Public Image Ltd Live December 2009
Birmingham, 02 Academy, Tuesday, December 15th 2009
Leeds, 02 Academy, Wednesday, December 16th 2009
Glasgow, 02 Academy, Friday, December 18th 2009
Manchester, Academy, Saturday, December 19th 2009
London Brixton, 02 Academy, Monday, December 21st 2009
London, Electric Ballroom, Tuesday, December 22nd 2009
London, Electric Ballroom, Wednesday, December 23rd 2009

Share : facebooktwittergoogle plus


  Dropkick Murphys announce April UK tour dates   Announce April 2010 UK tour dates   ³(DKM) never, ever disappoint in the live environment and tonight is absolutely no exception Š Whether it be the rambunctious assault of Ten Years of Service, a stirring Fields of Athenry or inviting at least one hundred people onstage for a traditional set closer Skinheads On The MBTA, the Murphys showcase just why they have earned the reputation of being one of the greatest live bands on the planet.  Tonight, that reputation is justified.  And then some.² ­ Kerrang live review ***** ³Al Barr and co. sound nothing short of immense, and their delight is obvious as the crowd go utterly nuts, roaring themselves hoarse for the likes of Boys On The Docks and The Gauntlet.² ­ Big Cheese live review *****   Dropkick Murphys have announced that they will be touring the UK in April 2010.  Famous for their incendiary live performances, the band¹s annual Live On St Patrick¹s Day gigs in Boston, MA, have become so popular that in 2005, they sold an unprecedented 12,000 tickets for six shows, shattering the venue sales record originally held by the legendary Ramones!   Tickets for the UK shows are on sale now, and cost £15.00 for all the regional shows, £17.00 for the London show, and £18.00 in Belfast.  All ticket prices are subject to a booking fee - <>   Mon 12th April                     GLASGOW, Barrowlands Tue 13th April                     NEWCASTLE, O2 Academy Wed 14th April                    LEEDS, O2 Academy Thu 15th April                     MANCHESTER, Academy Fri 16th April                       BIRMINGHAM, O2 Academy Sat 17th April                     NOTTINGHAM, Rock City ** Sun 18th April                     LONDON, Brixton Academy Tue 20th April                     BELFAST, St. George¹s Market   ** Please note that this is an over 14¹s show.  For all other shows, under 14¹s must be accompanied by an adult.   Formed in 1996, Dropkick Murphys have evolved into one of the most beloved punk-inspired bands in the world.  In 2006 they secured the lead track (³I¹m Shipping Off To Boston²) in Martin Scorsese's Academy Award winning film "The Departed", and have sold over 1.5 million albums in the US alone.  They will be releasing a live album/DVD in the spring.  More details to follow Š <>  / <>  / <>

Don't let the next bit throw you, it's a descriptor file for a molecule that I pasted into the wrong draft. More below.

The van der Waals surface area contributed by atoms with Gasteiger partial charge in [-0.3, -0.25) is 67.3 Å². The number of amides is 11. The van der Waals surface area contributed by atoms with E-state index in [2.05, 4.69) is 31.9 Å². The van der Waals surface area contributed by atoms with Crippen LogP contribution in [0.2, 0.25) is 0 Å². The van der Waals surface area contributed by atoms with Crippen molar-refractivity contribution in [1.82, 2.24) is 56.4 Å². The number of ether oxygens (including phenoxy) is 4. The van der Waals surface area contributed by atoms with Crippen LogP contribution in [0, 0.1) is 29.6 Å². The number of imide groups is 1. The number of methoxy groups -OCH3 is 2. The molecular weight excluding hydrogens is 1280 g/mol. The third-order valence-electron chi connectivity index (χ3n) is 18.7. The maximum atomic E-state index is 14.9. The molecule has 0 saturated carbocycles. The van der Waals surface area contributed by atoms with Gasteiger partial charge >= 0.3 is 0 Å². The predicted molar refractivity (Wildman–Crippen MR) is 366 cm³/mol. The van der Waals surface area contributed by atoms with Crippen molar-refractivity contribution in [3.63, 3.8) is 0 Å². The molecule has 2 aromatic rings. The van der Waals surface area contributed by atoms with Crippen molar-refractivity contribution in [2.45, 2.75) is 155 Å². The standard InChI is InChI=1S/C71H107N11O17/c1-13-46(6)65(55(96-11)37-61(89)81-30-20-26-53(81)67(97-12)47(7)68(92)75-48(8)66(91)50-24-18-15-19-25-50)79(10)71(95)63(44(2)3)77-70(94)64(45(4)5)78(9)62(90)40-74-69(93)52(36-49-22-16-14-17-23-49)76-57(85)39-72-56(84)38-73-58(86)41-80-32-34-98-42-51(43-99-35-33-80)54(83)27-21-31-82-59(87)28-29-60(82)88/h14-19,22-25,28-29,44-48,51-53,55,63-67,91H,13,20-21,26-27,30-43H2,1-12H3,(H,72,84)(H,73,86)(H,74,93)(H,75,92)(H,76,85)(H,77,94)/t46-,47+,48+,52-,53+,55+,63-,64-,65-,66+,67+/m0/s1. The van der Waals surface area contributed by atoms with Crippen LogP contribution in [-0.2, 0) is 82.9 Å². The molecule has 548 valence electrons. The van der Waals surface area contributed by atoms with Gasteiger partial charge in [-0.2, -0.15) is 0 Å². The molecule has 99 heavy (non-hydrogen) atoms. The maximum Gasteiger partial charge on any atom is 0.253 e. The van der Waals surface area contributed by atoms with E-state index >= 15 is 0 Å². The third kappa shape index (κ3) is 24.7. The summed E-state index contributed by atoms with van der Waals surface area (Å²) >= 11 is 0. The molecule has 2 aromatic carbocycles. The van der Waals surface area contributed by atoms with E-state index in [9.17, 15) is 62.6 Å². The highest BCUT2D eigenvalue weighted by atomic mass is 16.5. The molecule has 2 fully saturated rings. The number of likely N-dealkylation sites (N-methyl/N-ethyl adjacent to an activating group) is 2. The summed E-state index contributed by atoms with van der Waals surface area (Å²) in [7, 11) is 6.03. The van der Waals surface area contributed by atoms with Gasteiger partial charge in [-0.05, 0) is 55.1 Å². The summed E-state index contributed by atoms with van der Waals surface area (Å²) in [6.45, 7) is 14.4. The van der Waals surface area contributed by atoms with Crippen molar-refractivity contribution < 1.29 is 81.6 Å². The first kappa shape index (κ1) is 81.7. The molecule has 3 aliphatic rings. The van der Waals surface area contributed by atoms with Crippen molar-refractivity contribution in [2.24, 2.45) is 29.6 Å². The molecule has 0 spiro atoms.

Share : facebooktwittergoogle plus


13th Floor Elevators

A live helping of original 60s psychedelia

Compiled from the best of the live recordings of the Texan psyche-pioneers, Psychedelic Circus presents the Elevators in their on-stage glory, a snapshot from the trippy underground of 1966/67. The Elevators took a bluesy strain of garage rock as their staple ingredient but worked a mind-bending lysergic warp into their sound. The sensory trail they mapped out has proved a decisive influence on acts as diverse as Television, Radio Birdman and Spacemen Three, and heard here in its raw live setting, their ongoing appeal is plain. This set includes fine versions of Monkey Island, Fire Engine and Levitation and not least, that perennial garage-band staple, You’re Gonna Miss Me.
Hugh Gulland

Cobra Skulls
American Rubicon
(Red Scare)
Second album from this Reno punkabilly three-piece.

Cobra Skulls’ 2007 debut album ‘Sitting Army’ was one of the most exciting punk albums of the year so the follow-up is eagerly awaited. Their ‘King Kurt in a fight with Against Me!’ sound is given a more punky leaning on the 17 tracks here. Classic rock ‘n’ roll guitar licks add a new dimension to their sound and the trio’s rousing call-to-arms choruses and pounding rhythms are spot on again. The only thing missing is the humorous lyrical slant of the last album, in favour of a more overtly political attack. If you like a heavy dose of rock ‘n’ roll with your punk rock then this is for you.